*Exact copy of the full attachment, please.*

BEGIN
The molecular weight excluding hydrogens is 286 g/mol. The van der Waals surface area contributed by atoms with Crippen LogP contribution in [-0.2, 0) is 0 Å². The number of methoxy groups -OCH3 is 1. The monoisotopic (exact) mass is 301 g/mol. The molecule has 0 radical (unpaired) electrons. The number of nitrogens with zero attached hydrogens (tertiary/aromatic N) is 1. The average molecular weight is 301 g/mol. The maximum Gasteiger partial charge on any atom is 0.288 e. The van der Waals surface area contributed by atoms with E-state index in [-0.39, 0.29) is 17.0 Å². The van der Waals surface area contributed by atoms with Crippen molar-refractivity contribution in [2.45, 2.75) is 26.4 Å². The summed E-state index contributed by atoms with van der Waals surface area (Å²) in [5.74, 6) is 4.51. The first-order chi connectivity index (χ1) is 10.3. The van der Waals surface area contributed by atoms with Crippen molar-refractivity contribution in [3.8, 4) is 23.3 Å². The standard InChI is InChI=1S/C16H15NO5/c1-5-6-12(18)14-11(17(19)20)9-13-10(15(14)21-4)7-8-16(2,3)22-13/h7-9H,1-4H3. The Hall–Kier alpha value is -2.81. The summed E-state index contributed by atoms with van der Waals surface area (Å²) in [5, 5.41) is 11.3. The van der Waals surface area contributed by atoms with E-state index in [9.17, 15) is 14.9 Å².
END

The molecular weight excluding hydrogens is 286 g/mol. The van der Waals surface area contributed by atoms with Crippen LogP contribution in [-0.2, 0) is 0 Å². The number of methoxy groups -OCH3 is 1. The monoisotopic (exact) mass is 301 g/mol. The molecule has 0 radical (unpaired) electrons. The number of nitrogens with zero attached hydrogens (tertiary/aromatic N) is 1. The average molecular weight is 301 g/mol. The maximum Gasteiger partial charge on any atom is 0.288 e. The van der Waals surface area contributed by atoms with E-state index in [-0.39, 0.29) is 17.0 Å². The van der Waals surface area contributed by atoms with Crippen molar-refractivity contribution in [2.45, 2.75) is 26.4 Å². The summed E-state index contributed by atoms with van der Waals surface area (Å²) in [5.74, 6) is 4.51. The first-order chi connectivity index (χ1) is 10.3. The van der Waals surface area contributed by atoms with Crippen molar-refractivity contribution in [3.8, 4) is 23.3 Å². The standard InChI is InChI=1S/C16H15NO5/c1-5-6-12(18)14-11(17(19)20)9-13-10(15(14)21-4)7-8-16(2,3)22-13/h7-9H,1-4H3. The Hall–Kier alpha value is -2.81. The summed E-state index contributed by atoms with van der Waals surface area (Å²) in [5, 5.41) is 11.3. The van der Waals surface area contributed by atoms with E-state index in [9.17, 15) is 14.9 Å².